Southpaw mirrors the sport of boxing in much more than the literal sense. The strongest aspects of the film are the actions depicted within the squared circle. Outside of the ring, many of the plot points and storylines are all too reminiscent of a boxer’s trademark flurry of punches. If you’ve seen them enough times, you can spot them coming from a mile away. However, most of them are supported by accurate finesse and hard-hitting emotion. Thanks to a magnetic performance from Jake Gyllenhaal and consistent direction by Antoine Fuqua, Southpaw generally succeeds as a heartfelt story of redemption.
Light-heavyweight champion Billy Hope (Jake Gyllenhaal) is a man of two halves. Within the confines of a boxing ring, he’s a fierce warrior seemingly immune to physical pain. On the outside, he’s a devoted husband and father with the soft-spoken tendencies of Rocky Balboa. Both halves come to a crossroads when Hope is given the choice between a multi-fight contract by his manager (Curtis “50 Cent” Jackson) or settling down by his wife (Rachel McAdams). Hope’s dilemma reaches an abrupt and tragic circumstance when his wife is accidentally killed during a charity dinner. From there, his life quickly descends into a nightmare. He loses custody of his daughter, his boxing riches evaporate, and he is left a broken man. After taking a job cleaning up a gym in his old stomping grounds of New York, he quickly gains the attention of gym owner Tick Wills (Forest Whitaker). Wills seizes the opportunity to both train Hope for a comeback and to provide him the energy necessary to rekindle his personal life and relationship with his newly distant daughter.
I once read a quote which said, “There are only a few stories–but there are infinite ways to tell them.” Southpaw is by no means a game changer in the subgenre of boxing films like Raging Bull or Rocky. Given the insurmountable legacy of those two films, it’s nearly impossible for Southpaw to transcend the subgenre. With that said, the structure of the movie suffers at times from erratic pacing and some shortcuts taken in the screenplay. Even at a runtime of slightly more than two hours, it doesn’t feel as fleshed out as it potentially could have been. Billy’s struggle to rebuild his life is given approximately the same amount of time as his tumultuous decline. The events depicted within the film aren’t as effectively dispersed as I would have liked. Perhaps with some additional scenes or transitions to showcase the passage of time, I wouldn’t have had an issue with this.
I am usually not a big fan of Antoine Fuqua as a director. Oftentimes, I find his main characters’ overtly macho demeanours distracting and difficult to take seriously. Both he and screenwriter Kurt Sutter generally strike a happy balance between machismo and drama. The sequences depicting Billy’s upbringing on the streets of New York are effectively dark and surprising. It’s in the clichéd plotlines and innumerable shots showcasing masculine sweat and anger where Southpaw reverts back to the Fuqua tropes I usually groan at. Sutter, who is best known for Sons of Anarchy, isn’t always keen with the dialogue. There are some cheesy lines scattered throughout the film, but it’s written well enough to continuously keep you invested.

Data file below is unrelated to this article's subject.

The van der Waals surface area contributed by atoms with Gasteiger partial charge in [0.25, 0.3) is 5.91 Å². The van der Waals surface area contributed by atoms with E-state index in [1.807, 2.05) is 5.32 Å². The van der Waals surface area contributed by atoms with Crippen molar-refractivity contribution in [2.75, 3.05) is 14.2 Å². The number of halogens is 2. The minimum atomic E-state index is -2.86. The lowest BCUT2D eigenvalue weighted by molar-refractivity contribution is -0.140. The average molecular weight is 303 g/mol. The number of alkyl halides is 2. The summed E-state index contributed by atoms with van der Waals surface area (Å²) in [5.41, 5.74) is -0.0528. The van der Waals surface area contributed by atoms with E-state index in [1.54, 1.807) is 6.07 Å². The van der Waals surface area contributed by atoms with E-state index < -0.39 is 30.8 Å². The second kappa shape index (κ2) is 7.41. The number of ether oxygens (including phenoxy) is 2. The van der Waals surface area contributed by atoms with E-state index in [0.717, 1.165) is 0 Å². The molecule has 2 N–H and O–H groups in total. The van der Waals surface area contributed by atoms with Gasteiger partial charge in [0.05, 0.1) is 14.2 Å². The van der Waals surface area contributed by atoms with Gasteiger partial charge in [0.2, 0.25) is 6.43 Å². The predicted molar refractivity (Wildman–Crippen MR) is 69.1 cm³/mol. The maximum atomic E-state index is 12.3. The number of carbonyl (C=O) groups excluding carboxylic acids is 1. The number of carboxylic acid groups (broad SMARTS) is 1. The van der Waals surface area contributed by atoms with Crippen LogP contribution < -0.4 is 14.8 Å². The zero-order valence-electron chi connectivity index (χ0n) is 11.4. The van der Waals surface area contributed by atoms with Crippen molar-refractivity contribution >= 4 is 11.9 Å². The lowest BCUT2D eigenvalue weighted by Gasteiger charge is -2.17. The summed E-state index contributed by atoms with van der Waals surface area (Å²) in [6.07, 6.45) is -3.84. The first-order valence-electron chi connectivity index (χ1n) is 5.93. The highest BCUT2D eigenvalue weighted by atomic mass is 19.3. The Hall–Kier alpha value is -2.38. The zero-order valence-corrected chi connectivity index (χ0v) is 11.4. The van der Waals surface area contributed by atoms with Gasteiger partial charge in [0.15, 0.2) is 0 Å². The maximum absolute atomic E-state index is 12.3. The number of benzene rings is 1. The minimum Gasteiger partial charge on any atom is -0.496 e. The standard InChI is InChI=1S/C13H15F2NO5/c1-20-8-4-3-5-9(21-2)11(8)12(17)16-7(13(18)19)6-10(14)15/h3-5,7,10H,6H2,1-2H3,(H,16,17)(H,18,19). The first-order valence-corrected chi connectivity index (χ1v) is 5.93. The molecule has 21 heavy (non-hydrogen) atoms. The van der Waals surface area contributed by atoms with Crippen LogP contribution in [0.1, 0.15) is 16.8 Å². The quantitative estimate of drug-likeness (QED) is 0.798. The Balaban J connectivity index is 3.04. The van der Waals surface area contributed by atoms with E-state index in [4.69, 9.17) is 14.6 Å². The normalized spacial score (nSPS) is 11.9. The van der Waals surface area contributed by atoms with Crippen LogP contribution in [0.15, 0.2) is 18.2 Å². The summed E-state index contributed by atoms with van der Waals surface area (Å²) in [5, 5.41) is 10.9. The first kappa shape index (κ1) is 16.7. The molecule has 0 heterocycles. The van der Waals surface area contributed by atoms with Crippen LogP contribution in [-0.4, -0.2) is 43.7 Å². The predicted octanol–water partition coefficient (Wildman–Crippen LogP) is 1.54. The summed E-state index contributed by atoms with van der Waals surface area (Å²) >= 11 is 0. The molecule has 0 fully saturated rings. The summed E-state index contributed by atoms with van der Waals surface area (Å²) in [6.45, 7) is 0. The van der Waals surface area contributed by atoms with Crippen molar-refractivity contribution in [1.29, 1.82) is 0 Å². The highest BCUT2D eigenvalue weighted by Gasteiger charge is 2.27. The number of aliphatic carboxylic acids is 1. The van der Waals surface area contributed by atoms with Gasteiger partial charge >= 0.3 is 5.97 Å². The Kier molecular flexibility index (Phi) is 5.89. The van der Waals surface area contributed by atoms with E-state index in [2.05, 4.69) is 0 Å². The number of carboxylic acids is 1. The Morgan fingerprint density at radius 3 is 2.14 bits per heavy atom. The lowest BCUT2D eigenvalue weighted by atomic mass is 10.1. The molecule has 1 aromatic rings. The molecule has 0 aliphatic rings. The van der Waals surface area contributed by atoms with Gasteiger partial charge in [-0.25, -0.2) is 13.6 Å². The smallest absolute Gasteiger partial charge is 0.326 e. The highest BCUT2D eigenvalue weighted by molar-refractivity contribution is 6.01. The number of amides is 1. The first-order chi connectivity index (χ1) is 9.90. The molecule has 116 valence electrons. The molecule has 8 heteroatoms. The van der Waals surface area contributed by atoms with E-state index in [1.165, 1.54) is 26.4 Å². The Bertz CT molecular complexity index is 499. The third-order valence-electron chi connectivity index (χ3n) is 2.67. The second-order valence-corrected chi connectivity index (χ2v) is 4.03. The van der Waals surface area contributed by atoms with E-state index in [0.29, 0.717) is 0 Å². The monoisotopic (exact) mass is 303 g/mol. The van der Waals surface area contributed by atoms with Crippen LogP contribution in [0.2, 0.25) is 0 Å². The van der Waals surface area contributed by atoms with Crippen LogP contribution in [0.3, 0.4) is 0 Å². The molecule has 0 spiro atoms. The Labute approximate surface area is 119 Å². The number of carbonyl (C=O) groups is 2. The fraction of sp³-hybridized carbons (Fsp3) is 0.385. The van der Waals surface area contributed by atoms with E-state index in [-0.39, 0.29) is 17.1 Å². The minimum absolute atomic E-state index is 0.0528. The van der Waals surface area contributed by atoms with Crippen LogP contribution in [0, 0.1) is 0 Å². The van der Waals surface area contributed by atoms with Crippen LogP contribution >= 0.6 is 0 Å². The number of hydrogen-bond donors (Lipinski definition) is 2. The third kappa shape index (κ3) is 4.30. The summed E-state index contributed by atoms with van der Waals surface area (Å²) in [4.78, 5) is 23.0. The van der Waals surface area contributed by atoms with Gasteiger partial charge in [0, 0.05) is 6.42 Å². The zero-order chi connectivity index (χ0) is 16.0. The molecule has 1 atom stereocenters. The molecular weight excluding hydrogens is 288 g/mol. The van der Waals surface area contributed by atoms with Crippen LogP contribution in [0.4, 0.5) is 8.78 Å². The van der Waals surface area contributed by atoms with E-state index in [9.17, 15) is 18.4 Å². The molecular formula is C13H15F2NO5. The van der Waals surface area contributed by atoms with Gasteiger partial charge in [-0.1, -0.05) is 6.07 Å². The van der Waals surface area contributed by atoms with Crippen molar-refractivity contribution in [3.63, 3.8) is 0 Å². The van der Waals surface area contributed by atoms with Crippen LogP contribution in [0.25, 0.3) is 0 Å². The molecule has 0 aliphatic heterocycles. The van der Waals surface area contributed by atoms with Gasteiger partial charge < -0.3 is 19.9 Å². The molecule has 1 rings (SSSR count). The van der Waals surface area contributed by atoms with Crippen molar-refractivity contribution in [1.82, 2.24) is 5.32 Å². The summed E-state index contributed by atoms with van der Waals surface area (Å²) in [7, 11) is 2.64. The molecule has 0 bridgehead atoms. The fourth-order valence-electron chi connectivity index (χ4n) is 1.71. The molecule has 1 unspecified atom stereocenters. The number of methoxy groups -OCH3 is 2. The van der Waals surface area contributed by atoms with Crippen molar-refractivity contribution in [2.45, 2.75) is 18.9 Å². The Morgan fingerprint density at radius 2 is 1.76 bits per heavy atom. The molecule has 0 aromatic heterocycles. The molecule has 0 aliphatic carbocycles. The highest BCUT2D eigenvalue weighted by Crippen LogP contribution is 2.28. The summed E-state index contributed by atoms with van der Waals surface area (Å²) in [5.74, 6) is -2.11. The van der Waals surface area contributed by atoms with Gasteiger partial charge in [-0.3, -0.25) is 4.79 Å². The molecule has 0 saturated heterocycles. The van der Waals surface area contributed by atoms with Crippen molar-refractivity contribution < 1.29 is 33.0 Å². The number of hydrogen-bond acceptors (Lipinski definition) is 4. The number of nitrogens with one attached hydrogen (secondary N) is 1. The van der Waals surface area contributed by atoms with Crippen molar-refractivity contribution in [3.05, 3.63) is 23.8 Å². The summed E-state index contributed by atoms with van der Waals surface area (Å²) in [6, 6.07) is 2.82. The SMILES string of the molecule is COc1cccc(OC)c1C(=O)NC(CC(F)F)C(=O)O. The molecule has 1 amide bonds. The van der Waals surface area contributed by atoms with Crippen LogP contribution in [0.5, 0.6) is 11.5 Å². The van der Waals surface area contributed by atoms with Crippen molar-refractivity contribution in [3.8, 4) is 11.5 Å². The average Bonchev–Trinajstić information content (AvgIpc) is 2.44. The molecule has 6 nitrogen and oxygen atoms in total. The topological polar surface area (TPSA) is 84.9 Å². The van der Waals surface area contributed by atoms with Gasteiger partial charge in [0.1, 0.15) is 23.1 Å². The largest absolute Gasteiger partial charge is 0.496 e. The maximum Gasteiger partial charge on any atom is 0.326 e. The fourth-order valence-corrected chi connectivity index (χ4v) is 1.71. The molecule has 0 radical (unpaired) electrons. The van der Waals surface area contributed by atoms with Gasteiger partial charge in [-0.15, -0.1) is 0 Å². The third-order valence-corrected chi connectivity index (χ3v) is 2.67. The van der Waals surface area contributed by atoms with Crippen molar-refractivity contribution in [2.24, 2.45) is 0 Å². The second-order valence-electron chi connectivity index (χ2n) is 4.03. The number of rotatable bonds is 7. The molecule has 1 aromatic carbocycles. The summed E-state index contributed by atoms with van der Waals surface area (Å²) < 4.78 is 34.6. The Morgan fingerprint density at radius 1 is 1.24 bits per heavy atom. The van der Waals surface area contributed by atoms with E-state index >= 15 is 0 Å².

Speaking of investment, the success of Southpaw stems from another outstanding performance by Jake Gyllenhaal. Much like Nightcrawler, his physical transformation and intensity reaffirm his position as one of our finest actors working today. Not only does he evoke the physicality needed for a hardened boxer, he also shines in the quieter moments of the film. The two halves of Billy Hope I described earlier feel distinct and almost like two different people inhabiting the same body. It’s a testament to his ability that I was fully attached to his struggle to rise from the ashes. Co-star Forest Whitaker provides a solid foundation for Billy to restructure his life and doesn’t simply come off as the grizzled trainer archetype one might expect.
I’m normally not one to lavish praise on child actors, but I was blown away by Oona Laurence’s portrayal of Billy’s daughter Leila. All of the scenes where she projects anger and frustration towards her father carry a sense of realism I wasn’t expecting going in. There are just a few moments where the dialogue seems a little bit too adult for someone of her age. That’s a minor complaint and doesn’t detract in any way from her performance. The performances are a prime example of how a film like Southpaw can compensate for a cliché-ridden story. The actors help bring out more heart and emotion than what is presented on the page.
In addition to the great performances, the boxing scenes depicted within the film are well constructed and shot. Fuqua uses a variety of shot compositions to heighten the impact of each subsequent punch. There’s also an emotional heart within the film that exceeds any of Fuqua’s previous films. That’s more than enough for me to give Southpaw an enthusiastic review. Despite my criticisms of the straightforward plot and rushed central character arc, it doesn’t feel like a cash grab or a showcase for the main star. It’s a welcome form of relief after a month and a half of being beaten down by sub-par blockbusters such as Jurassic World and Terminator: Genisys.